Changing your diet

I am often asked by people that are about to change their diet, how best to start? My reply is always the same: "Speak to a doctor, a nurse or a nutritionist and then contact me if you think I can help". I am very adamant that people contact professionals before I start handing out advice to anyone.

Throughout the years I have observed that people usually are divided into two groups when starting their diet over. For some it works best to throw everything out of the cupboards and start healthy (often following a realisation that they are intolerant to gluten or dairy or if they have a life threatening illness). For others the best approach seems to take baby steps until the desired level of healthy diet has been reached. A new diet should be a part of your lifestyle, something you shouldn't have to think about and it should come naturally. Below are some pointers to get you started. Remember, always consult a doctor or a professional before changing your lifestyle radically.

  • For most 'normal' recipes you can reduce the amount of fat and processed sugar by at least third without you even noticing. It's a good place to start.
  • You can use spelt instead of wheat in all your baking. You can start by combining spelt and wheat and then reduce the amount of wheat until you only use spelt. You can do this over several weeks if you prefer or you can do it at once.
  • Reduce the fat you use when cooking. Use healthy oils and fats such as nut oils, avocado, tahini, nut butters, coconut oil, rapeseed oil and more. Note that not all types of oils are suitable for heating. Coconut oil, rapeseed oil and grapeseed oil can tolerate higher heat than nut oils and olive oils for example.
  • You can use a refillable pump spray. Suggested amount is 40 millilitres water and 10 millilitres coconut oil mixed together, You will need much less fat on your frying pan when using this method.
  • Instead of frying meat in oil or butter, use water and a little vegetable (or other) stock. Just make sure you don't use too much salt in addition to the stock.
  • When baking you can often use baby food (fruit purees) instead of the whole amount of oil/butter required. This applies especially to 'soft' baked goods such as muffins, cakes, tea breads and more. Fruit purees/baby food is less suitable when making cookies as these require more fat to become crunchy. Try to match the taste of the fruit puree to what you are making. For example if you are making apple muffins, use apple puree. You can also use apple sauce (without added sugar) in place of baby food/fruit purees. Make sure that the baby food you buy is organic without added sugar.
  • I always use baking parchment (or silicone) when baking because it ensures the baked goods don't stick to the surface and it also means that I need less fat in the recipe. Use silicone muffins pans when making muffins (it is well worth the money to purchase one).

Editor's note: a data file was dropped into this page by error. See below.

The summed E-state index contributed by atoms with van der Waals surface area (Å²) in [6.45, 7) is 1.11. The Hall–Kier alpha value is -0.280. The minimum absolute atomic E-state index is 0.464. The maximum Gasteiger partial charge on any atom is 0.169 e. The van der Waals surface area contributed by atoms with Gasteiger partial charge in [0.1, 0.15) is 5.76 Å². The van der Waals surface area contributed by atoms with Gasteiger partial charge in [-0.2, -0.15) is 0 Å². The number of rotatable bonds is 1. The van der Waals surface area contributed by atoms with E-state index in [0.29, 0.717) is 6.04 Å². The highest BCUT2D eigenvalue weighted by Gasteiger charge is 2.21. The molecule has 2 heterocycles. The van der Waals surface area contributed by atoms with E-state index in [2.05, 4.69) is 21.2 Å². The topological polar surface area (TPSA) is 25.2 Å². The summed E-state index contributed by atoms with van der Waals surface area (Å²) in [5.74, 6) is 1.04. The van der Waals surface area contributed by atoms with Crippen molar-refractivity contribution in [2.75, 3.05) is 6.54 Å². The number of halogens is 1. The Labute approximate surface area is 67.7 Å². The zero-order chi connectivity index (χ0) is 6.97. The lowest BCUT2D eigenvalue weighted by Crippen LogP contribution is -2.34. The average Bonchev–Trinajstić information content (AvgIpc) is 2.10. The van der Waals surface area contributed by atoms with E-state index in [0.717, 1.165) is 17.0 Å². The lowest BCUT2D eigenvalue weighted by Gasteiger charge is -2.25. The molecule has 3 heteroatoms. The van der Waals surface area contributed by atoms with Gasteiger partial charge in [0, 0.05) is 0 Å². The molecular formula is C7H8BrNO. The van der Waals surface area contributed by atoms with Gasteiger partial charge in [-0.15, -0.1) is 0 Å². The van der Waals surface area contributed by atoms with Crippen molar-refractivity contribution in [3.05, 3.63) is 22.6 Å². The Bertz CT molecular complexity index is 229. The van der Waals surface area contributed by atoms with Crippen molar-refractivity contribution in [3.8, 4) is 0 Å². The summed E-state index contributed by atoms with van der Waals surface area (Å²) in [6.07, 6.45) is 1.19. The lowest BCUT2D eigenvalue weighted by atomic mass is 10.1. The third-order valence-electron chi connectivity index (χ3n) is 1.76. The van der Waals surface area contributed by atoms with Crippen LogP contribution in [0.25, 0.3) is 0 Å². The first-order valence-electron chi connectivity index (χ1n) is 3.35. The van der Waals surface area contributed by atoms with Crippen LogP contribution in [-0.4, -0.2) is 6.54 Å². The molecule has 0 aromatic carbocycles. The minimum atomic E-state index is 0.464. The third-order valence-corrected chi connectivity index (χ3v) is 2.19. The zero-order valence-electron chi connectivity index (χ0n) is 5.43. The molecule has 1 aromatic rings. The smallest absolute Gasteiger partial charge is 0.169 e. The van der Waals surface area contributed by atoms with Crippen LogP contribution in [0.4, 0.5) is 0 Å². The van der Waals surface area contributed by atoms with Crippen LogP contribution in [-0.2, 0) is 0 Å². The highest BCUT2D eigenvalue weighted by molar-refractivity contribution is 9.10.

• Instead of cream made from dairy I use oat cream (which is lighter and doesn't contain saturated fat) and I often use yoghurt in place of regular cream without anyone even noticing. When making soups I might use oat cream but I never, ever add regular cream to recipes just for the sake of it. I might use single cream once in a blue moon (for soups, to make them richer) but apart from that I don't use cream.
  • Instead of sour creme (or creme fraiche) for salad dressings I use yoghurt or buttermilk. If I am using creme fraiche it is only 5% fat (or the lightest version).
  • Use light/low fat dairy products when possible. If you are used to full fat cheese only, you can grate full fat cheese and low fat cheese (try 50/50) and combine in casseroles and any other cooking that requires cheese. Over time you can reduce the amount of full fat cheese without even noticing.
  • Bake instead of frying your food. I never fry food that can be baked (such as nut burgers and fish cakes/patties).
  • Always read the labels when food shopping. Don't be fooled by 'only 3% fat' for example. It often means that there is just that much more sugar in the product to hide any nasty taste (this especially applies to biscuits, packet sauces, cereals and more).
  • Same goes for 'sugar free'. Even though it is 'sugar free' doesn't mean the product is good for you. Beware of sweeteners and additives.
  • Instead of processed sugar use other types of sugars such as Rapadura (raw cane sugar), muscovado, demerara, date syrup, agave nectar, maple syrup, barley malt syrup, rice syrup and acacia honey. These natural sweeteners reach your blood stream much slower than processed sugar and will have retained some of their vitamins during processing (which the fully processed sugar does not). Agave nectar (the raw variety) is my preferred sweetener as it is very low on the glycemic index and superb in most baking.
  • Nut butters are absolutely superb in baking and I use them extensively instead of butter. I use peanut butter, tahini (sesame butter), cashew butter and hazelnut butter instead of traditional butter in my recipes. I love the taste and texture although if you are nut intolerant you will need to use alternative fats. Coconut oil (cold pressed and organic) and rapeseed oil are good options.
  • Dark chocolate contains less sugar than milk chocolate. I use dark chocolate (with raw cane sugar) in all my baking. It does contain some milk although if you are allergic to dairy you can always use darker chocolate with no dairy. I love the chocolate from Green & Black's and Rapunzel.